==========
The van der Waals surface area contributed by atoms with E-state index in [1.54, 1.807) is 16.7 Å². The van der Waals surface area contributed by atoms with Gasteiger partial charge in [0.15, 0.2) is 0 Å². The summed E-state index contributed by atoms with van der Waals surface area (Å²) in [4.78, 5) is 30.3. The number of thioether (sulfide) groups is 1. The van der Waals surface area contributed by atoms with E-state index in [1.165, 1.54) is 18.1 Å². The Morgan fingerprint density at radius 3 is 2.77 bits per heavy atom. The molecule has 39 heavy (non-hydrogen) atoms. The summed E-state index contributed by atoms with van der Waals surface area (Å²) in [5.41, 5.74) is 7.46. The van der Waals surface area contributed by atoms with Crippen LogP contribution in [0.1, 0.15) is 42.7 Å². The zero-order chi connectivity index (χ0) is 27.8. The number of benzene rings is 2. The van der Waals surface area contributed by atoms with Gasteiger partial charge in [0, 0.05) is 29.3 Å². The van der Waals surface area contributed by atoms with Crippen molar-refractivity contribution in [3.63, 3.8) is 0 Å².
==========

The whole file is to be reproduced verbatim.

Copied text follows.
The van der Waals surface area contributed by atoms with E-state index in [1.54, 1.807) is 16.7 Å². The van der Waals surface area contributed by atoms with Gasteiger partial charge in [0.15, 0.2) is 0 Å². The summed E-state index contributed by atoms with van der Waals surface area (Å²) in [4.78, 5) is 30.3. The number of thioether (sulfide) groups is 1. The van der Waals surface area contributed by atoms with E-state index in [1.165, 1.54) is 18.1 Å². The Morgan fingerprint density at radius 3 is 2.77 bits per heavy atom. The molecule has 39 heavy (non-hydrogen) atoms. The summed E-state index contributed by atoms with van der Waals surface area (Å²) in [5.41, 5.74) is 7.46. The van der Waals surface area contributed by atoms with Crippen LogP contribution in [0.1, 0.15) is 42.7 Å². The zero-order chi connectivity index (χ0) is 27.8. The number of benzene rings is 2. The van der Waals surface area contributed by atoms with Gasteiger partial charge in [0, 0.05) is 29.3 Å². The van der Waals surface area contributed by atoms with Crippen molar-refractivity contribution in [3.63, 3.8) is 0 Å².